As an economist, I am hard-wired to appreciate a good value.
In economics-speak, that means that I’m on a mission to maximize marginal utility per dollar. In the language of real life, I try hard to spend my money in the ways that will provide me the most happiness now, while letting me have the best chance at a good life later.
Northwest Arkansas seems like the ideal place to make these tradeoffs. As reported earlier this year by U.S. News and World Report, the Northwest Arkansas region ranks first in the “Best Affordable Places to Live in the U.S.” category and ranks third in the unqualified “Best Places to Live in the U.S.” These are impressive accolades, and their implications are worth considering.
The first place to start thinking about the overall value of Northwest Arkansas is the area’s hot economy. With an unemployment rate of 2.4 percent (as of April 2016) and employment growth of more than 10,000 jobs per year, economic opportunity abounds. The area ranks well on school quality and low crime rates.
The amenities of the region increase every year and include cultural institutions like Crystal Bridges Museum of American Art and the Walton Arts Center, sports opportunities from Arkansas Razorback athletics to the Northwest Arkansas Naturals, recreational activities from the Razorback Greenway to soft trails to kayaking, and dining and entertainment options that rival those of much larger metros. There is also a great deal of social capital in the region — a sense of philanthropy, partnership and community — that makes Northwest Arkansas a particularly friendly place.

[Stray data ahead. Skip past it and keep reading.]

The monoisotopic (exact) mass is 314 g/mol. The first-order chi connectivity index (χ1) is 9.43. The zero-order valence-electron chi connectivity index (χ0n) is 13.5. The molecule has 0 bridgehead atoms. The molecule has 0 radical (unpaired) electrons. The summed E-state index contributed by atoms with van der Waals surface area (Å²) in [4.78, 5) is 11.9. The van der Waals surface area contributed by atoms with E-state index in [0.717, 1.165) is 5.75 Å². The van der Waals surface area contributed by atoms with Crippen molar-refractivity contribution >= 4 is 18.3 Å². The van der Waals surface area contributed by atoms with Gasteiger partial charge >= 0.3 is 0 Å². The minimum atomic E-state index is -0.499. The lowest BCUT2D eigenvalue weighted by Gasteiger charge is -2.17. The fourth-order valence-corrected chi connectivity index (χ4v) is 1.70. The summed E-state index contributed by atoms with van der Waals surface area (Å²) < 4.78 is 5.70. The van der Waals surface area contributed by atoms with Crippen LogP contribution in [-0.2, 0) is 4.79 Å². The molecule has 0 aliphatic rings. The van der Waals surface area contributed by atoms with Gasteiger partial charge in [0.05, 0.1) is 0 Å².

The remarkable thing about all of these attributes is that they come at a low price. In particular, average housing costs in Northwest Arkansas are roughly 80 percent of average national costs. In fact, according to U.S. News and World Report, the average individual spends less than 24 percent of income on living expenses, a number that is even significantly better than the 26.6 percent from the second-most affordable place, Des Moines, Iowa. The affordable housing is accompanied by smaller than average commute times, as well.
Up until the year 2010, the relatively inexpensive housing in Northwest Arkansas was accompanied by per capita personal income (average earnings from wages, investments and government transfers) that was also lower than the national average, but in the years since, the Northwest Arkansas statistic has been about 10 percent higher. In Benton County, average annual wages exceeded those of the U.S. in both 2014 and 2015. So, the region is finding itself in a best-of-all-worlds position — relatively high incomes and relatively low costs. In other words, Northwest Arkansas is one heck of a value for those of us who live here.
But, like all great deals, news of the region’s reputation sows the seeds of its undoing. There are a number of forces pushing Northwest Arkansas to be a bit more expensive. As the region matures, there are fewer available lots in the prime corridor locations and the existing ones increase in value.
Population growth means that Northwest Arkansas can support many more amenities, but more people means more competition for the best houses, schools and even parking spots. The low unemployment rate means that employers are under pressure to increase wage to retain and attract the best employees, and those increased wages may well be passed along to consumers in the form of higher costs of goods and services.
Globalized supply chains mean that there are few durable price advantages and Northwest Arkansas is not immune to the forces that equalize cost of living and quality of life across the world.
Nevertheless, in this moment, Northwest Arkansas is a uniquely great place to live — especially if you’re the type who considers cost/benefit tradeoffs day and night.
Kathy Deck is the director of the Center for Business and Economic Research in the Sam M. Walton College of Business at the University of Arkansas. She can be reached at [email protected]